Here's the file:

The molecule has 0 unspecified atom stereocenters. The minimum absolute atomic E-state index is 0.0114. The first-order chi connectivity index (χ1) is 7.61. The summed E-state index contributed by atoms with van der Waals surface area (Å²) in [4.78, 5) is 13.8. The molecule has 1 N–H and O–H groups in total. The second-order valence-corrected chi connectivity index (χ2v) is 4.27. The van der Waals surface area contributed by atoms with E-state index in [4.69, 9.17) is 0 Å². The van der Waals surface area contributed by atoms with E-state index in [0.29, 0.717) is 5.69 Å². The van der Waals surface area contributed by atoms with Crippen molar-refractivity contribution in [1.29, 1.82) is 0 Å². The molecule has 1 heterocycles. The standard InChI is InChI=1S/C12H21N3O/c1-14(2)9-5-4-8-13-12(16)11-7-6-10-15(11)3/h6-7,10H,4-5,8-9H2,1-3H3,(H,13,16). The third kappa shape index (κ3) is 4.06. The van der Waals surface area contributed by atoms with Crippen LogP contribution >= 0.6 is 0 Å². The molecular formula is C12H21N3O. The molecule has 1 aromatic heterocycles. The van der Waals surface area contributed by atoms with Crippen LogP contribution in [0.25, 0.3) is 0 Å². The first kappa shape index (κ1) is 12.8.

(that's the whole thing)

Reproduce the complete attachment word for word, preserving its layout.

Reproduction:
The molecule has 0 unspecified atom stereocenters. The minimum absolute atomic E-state index is 0.0114. The first-order chi connectivity index (χ1) is 7.61. The summed E-state index contributed by atoms with van der Waals surface area (Å²) in [4.78, 5) is 13.8. The molecule has 1 N–H and O–H groups in total. The second-order valence-corrected chi connectivity index (χ2v) is 4.27. The van der Waals surface area contributed by atoms with E-state index in [4.69, 9.17) is 0 Å². The van der Waals surface area contributed by atoms with E-state index in [0.29, 0.717) is 5.69 Å². The van der Waals surface area contributed by atoms with Crippen molar-refractivity contribution in [1.29, 1.82) is 0 Å². The molecule has 1 heterocycles. The standard InChI is InChI=1S/C12H21N3O/c1-14(2)9-5-4-8-13-12(16)11-7-6-10-15(11)3/h6-7,10H,4-5,8-9H2,1-3H3,(H,13,16). The third kappa shape index (κ3) is 4.06. The van der Waals surface area contributed by atoms with Crippen LogP contribution >= 0.6 is 0 Å². The molecular formula is C12H21N3O. The molecule has 1 aromatic heterocycles. The van der Waals surface area contributed by atoms with Crippen LogP contribution in [0.25, 0.3) is 0 Å². The first kappa shape index (κ1) is 12.8.